New books reveals “The epic life and mysterious death” of a wanna-be pro surfing British viscount…
Twenty-three years ago, the 11th Earl of Coventry, and wanna-be pro surfer, Ted Deerhurst was found dead in the tub of his condo at the Kuilima, the residential development that surrounds the Turtle Bay Hotel on the North Shore.
Deerhurst’s celebrity, if you can call it that, had peaked fifteen years earlier in 1982 when filmmakers Dick Hoole and Jackie McCoy devoted a hunk of their classic surf movie Storm Riders to Lord Ted.
Despite the fact that he had only middling success as an amateur, Deerhurst turned pro in 1977. He was handsome and likable, and while some pros resented the fact that he had essentially bought his way into the profession, he was for the most part a popular addition to the world tour. For years, Deerhurst was the only touring British pro. He came to the attention of the surfing world in 1982, when he was featured on the cover of Surfer magazine, posed with five custom surfboards and two hunting hounds on the rolling lawn in front of the family manor. He was nicknamed “The British Lion,” although his world tour friends called him “Lord Ted.”
Deerhust world tour trials and tribulations, year after year, became both a source of amusement and inspiration. “Try as he might,” surf journalist Nick Carroll later remembered, “Ted could not get through a heat. Even when he was in form, something would go wrong; he’d miss his third wave, snap his leash, lose the shorebreak reform. But somhow, next event, Ted would be back, the British Lion, trying as hard as ever.
Deerhurst died of heart failure in 1997, brought on by an epileptic seizure, in a North Shore hotel room.”
So far so ordinary, no?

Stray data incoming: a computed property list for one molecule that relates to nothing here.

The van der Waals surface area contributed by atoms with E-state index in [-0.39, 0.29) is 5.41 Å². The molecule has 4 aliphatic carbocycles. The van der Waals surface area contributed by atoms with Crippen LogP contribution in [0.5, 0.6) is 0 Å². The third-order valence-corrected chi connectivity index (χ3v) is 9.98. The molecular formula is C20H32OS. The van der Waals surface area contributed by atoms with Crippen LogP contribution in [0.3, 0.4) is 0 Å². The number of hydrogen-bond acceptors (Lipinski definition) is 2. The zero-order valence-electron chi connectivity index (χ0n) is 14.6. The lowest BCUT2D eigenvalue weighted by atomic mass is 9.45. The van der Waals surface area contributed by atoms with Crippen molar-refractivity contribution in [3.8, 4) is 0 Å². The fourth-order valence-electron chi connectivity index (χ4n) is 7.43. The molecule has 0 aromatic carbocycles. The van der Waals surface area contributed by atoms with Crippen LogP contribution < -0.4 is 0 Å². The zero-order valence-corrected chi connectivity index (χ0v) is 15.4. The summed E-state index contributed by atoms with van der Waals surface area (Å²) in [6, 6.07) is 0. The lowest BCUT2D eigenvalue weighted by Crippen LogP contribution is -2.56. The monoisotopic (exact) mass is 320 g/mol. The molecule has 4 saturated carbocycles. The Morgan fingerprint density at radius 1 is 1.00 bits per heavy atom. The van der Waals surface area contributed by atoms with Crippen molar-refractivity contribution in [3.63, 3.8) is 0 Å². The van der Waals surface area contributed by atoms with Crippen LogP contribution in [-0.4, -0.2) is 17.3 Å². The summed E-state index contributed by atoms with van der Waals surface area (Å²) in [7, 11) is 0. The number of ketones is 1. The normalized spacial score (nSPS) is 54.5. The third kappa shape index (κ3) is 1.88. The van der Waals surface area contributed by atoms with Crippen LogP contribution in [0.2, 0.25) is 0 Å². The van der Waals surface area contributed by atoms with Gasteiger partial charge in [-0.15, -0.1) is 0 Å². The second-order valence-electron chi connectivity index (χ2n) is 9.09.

Now, a new book by British author Andy Martin, whose 1991 surf memoir Walking on Water won the William Hill Sports Book of the Year, claims Deerhurst was murdered in his tub at the behest of a shadowy North Shore gangster.
In Surf, Sweat and Tears, the epic life and mysterious death of Edward George William Omar Deerhurst, which has just been released on OR Books, buy here etc, we find Deerhurst, besotted by a Honolulu stripper to the point where he loses his mind over her, and even when he’s warned away by a nicknamed “Pit Bull”, he keeps coming back.
Now falling in love with strippers ain’t uncommon.
Who can blame a man when he falls under the spell of those women with the big velvety eyes and the heavy animal perfume and sinuous snaky bodies and with sparks no ordinary woman can match.
But, in Deerhurst’s case, he wants to marry his stripper, and he winds up breathing his last breath, in an empty bath tub.
In SST, Martin talks to a man who found the royal’s body.
“Dan got back to 100 East Kuilima around 7:30 pm. The house was quiet…Ted was in the bath. He was naked. And he was dead. But he hadn’t been having a peaceful bath and sailed away into the great beyond. Something violent had happened to him. There was no water in the bath for one thing… Ted is face down in the bath with his legs sticking out at the side. He is not breathing. His lips have turned blue and rigorous mortis has set in. There is blood in the bath. There is a “contusion” (as it says in the report) at the back of his head. And there are injuries to his face too: cuts on his nose, a black eye. He looks, prima facie, as if he has been beaten up. But, say the price, Ted beat himself up.”
It’s a wild ride.
“In death,” writes Martin, “Ted had finally become the hero he always wanted to be.”